Star Theatre

205 Lexington Avenue,
Sweet Springs, MO 65351

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The Star Theatre was already operating in 1926. The Star Theatre is listed in the 1938 Film Daily Yearbook as closed with 400 seats.

Contributed by Lost Memory

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Joe Vogel
Joe Vogel on April 27, 2014 at 8:40 pm

This house opened, perhaps as the Princess Theatre, in 1920. This PDF with a brief history of Sweet Springs quotes (on page 19) an article from the March 4 issue of the Sweet Springs Herald:

“C. J. Caldwell has been at work with a force of hands thoroughly remodeling the Hayman property on Lexington Avenue he recently purchased, and fitting it for a modern picture theater. A heating plant was put in, the floor lowered, a balcony built, ticket office, newly decorated and painted, opera chairs have been added, making it one of the nicest and most convenient theaters in this part of the state. The new theater will probably be called ‘The Princess’ and will be in operation within two weeks.”
An item from November, 1931, is also cited, saying that Floyd Ripley had leased the Star Theatre from Mr. Goodnight. The Star Theatre showed its first talking picture on April 15, 1930.

According to the January 14, 1937, issue of The Film Daily this house had been renamed the Mida Theatre: “SWEET SPRINGS— Mida (formerly Star), transferred to D. J. Foley.” But then the March 7 issue listed the Mida in the “Closings” section of its “Theater Changes” column.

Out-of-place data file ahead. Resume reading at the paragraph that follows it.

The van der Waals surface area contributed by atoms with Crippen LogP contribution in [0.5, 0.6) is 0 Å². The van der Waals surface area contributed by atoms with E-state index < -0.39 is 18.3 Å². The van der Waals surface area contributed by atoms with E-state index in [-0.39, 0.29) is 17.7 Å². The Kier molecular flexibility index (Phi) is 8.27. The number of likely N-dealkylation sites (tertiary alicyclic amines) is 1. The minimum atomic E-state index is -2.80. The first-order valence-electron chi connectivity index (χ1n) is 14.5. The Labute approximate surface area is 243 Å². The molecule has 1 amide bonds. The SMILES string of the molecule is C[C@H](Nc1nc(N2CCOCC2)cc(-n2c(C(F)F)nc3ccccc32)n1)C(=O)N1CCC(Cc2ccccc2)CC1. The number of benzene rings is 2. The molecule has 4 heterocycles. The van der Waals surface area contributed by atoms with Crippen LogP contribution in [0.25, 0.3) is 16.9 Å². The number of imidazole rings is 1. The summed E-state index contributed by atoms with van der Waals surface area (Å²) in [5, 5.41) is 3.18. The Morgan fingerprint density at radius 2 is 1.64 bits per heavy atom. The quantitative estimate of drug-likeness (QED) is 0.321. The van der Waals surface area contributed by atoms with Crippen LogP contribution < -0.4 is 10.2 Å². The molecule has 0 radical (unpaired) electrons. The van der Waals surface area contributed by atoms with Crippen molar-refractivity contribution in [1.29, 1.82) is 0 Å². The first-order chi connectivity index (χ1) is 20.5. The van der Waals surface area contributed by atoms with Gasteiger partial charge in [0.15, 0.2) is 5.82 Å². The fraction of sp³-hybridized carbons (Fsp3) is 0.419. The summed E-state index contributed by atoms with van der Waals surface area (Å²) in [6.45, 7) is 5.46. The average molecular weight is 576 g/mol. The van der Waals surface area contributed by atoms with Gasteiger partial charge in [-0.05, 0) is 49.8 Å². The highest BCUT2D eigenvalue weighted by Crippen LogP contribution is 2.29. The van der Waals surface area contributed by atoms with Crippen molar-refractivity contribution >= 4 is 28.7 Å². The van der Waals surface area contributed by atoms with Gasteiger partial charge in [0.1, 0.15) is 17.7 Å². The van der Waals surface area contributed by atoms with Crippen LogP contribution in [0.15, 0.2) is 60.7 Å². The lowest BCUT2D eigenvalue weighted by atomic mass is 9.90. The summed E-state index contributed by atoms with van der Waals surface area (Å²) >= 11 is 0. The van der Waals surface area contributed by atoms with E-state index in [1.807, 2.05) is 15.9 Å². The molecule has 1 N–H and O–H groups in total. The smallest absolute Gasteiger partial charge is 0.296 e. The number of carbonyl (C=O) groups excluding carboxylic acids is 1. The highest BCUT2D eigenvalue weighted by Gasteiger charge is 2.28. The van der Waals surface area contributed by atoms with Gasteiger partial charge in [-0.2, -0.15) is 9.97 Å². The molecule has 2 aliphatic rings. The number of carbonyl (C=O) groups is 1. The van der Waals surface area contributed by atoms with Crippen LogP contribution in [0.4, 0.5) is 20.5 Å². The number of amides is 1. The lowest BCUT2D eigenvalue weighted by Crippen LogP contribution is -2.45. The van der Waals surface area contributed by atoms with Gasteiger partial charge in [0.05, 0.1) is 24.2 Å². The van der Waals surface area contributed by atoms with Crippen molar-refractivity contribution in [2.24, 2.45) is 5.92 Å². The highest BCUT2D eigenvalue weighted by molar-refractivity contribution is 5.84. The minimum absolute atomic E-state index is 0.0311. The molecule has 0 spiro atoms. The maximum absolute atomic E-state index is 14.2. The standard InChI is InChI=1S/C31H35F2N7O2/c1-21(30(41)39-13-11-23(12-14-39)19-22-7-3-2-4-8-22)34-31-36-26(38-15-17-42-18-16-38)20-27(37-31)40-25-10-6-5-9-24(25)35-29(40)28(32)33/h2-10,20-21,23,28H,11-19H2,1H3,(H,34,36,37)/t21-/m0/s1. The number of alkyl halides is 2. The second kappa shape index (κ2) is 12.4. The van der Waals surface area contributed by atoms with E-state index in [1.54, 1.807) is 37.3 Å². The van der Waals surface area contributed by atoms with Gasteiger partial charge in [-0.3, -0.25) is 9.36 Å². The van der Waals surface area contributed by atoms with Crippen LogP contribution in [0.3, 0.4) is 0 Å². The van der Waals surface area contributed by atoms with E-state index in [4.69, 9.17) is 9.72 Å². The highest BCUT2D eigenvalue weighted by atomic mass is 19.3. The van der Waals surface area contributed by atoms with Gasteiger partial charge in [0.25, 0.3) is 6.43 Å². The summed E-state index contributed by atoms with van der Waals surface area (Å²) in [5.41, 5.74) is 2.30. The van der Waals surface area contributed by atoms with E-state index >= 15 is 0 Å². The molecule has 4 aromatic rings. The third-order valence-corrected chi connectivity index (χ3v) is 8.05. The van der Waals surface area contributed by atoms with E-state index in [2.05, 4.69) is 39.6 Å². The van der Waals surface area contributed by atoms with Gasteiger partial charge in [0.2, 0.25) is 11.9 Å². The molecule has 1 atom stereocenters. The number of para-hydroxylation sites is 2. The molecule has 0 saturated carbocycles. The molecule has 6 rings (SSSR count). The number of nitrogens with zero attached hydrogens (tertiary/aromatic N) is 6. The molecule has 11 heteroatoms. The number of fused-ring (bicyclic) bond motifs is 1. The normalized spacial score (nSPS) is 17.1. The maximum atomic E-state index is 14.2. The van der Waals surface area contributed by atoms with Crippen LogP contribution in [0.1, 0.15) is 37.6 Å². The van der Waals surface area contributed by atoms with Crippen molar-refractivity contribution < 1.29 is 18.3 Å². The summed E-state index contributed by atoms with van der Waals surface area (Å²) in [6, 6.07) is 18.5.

The author of the history I cited gives the impression that it was renamed the Ritz Theatre later in 1937, citing an article in the August 13 issue of the Herald:

“The managers of the Ritz Theater are more than pleased with the way their program of up-to-the-minute shows is meeting with public approval. On their opening night, they played to a full house, and their seating capacity has been taxed since then. Miller Brothers, the managers, believe that their cooling system makes the theater the coolest place in town. Next Thursday a new plan is being tried No one will be at the box office selling tickets. but after the show patrons will be given the opportunity of dropping the amount in a box that they think the show was worth.”
Nothing in the document specifically says that the Star became the Ritz. The 1938 FDY actually lists three theaters at Sweet Springs: The Ritz, with 350 seats; the Star, with 400 seats, but closed; and the Uptown, with 394 seats. It’s possible that the FDY just didn’t keep up with the changes and listed the Star/Ritz under both its old and its new name. The Star is not listed in the FDY after 1938. The Ritz is listed through 1945.

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